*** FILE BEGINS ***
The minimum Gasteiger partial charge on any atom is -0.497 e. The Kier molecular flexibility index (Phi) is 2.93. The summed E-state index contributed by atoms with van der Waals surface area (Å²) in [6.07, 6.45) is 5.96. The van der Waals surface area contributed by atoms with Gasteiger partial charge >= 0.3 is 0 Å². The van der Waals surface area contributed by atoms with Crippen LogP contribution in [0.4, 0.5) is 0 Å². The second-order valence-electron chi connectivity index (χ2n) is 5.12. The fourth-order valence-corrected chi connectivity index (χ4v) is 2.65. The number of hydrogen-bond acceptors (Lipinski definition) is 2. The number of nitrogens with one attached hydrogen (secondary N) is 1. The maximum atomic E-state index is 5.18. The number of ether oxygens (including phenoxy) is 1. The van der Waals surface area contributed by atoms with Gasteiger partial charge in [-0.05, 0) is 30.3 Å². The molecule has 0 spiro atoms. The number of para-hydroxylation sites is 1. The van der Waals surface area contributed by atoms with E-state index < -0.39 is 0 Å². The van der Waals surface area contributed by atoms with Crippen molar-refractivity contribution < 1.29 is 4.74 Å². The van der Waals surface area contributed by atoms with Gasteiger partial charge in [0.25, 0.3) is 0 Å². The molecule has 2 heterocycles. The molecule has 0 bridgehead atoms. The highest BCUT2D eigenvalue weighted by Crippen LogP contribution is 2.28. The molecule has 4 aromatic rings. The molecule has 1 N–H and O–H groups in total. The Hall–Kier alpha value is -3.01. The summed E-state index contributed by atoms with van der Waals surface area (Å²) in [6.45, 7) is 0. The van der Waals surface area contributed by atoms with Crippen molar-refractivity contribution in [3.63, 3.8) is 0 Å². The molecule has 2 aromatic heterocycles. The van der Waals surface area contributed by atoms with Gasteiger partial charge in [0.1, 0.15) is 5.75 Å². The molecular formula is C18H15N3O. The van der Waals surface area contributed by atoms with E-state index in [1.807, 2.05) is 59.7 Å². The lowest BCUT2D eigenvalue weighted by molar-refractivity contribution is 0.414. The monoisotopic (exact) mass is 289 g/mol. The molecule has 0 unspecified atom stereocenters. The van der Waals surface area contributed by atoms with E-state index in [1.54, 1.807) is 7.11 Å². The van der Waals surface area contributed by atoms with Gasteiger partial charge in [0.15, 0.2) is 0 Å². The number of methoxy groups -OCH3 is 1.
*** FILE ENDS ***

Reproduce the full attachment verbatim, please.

The minimum Gasteiger partial charge on any atom is -0.497 e. The Kier molecular flexibility index (Phi) is 2.93. The summed E-state index contributed by atoms with van der Waals surface area (Å²) in [6.07, 6.45) is 5.96. The van der Waals surface area contributed by atoms with Gasteiger partial charge >= 0.3 is 0 Å². The van der Waals surface area contributed by atoms with Crippen LogP contribution in [0.4, 0.5) is 0 Å². The second-order valence-electron chi connectivity index (χ2n) is 5.12. The fourth-order valence-corrected chi connectivity index (χ4v) is 2.65. The number of hydrogen-bond acceptors (Lipinski definition) is 2. The number of nitrogens with one attached hydrogen (secondary N) is 1. The maximum atomic E-state index is 5.18. The number of ether oxygens (including phenoxy) is 1. The van der Waals surface area contributed by atoms with Gasteiger partial charge in [-0.05, 0) is 30.3 Å². The molecule has 0 spiro atoms. The number of para-hydroxylation sites is 1. The van der Waals surface area contributed by atoms with E-state index < -0.39 is 0 Å². The van der Waals surface area contributed by atoms with Crippen molar-refractivity contribution < 1.29 is 4.74 Å². The van der Waals surface area contributed by atoms with Gasteiger partial charge in [0.25, 0.3) is 0 Å². The molecule has 2 heterocycles. The molecule has 0 bridgehead atoms. The highest BCUT2D eigenvalue weighted by Crippen LogP contribution is 2.28. The molecule has 4 aromatic rings. The molecule has 1 N–H and O–H groups in total. The Hall–Kier alpha value is -3.01. The summed E-state index contributed by atoms with van der Waals surface area (Å²) in [6.45, 7) is 0. The van der Waals surface area contributed by atoms with Crippen molar-refractivity contribution in [3.63, 3.8) is 0 Å². The molecule has 2 aromatic heterocycles. The van der Waals surface area contributed by atoms with Gasteiger partial charge in [0.1, 0.15) is 5.75 Å². The molecular formula is C18H15N3O. The van der Waals surface area contributed by atoms with E-state index in [1.807, 2.05) is 59.7 Å². The lowest BCUT2D eigenvalue weighted by molar-refractivity contribution is 0.414. The monoisotopic (exact) mass is 289 g/mol. The molecule has 0 unspecified atom stereocenters. The van der Waals surface area contributed by atoms with E-state index in [1.54, 1.807) is 7.11 Å². The van der Waals surface area contributed by atoms with Gasteiger partial charge in [0.15, 0.2) is 0 Å². The number of methoxy groups -OCH3 is 1.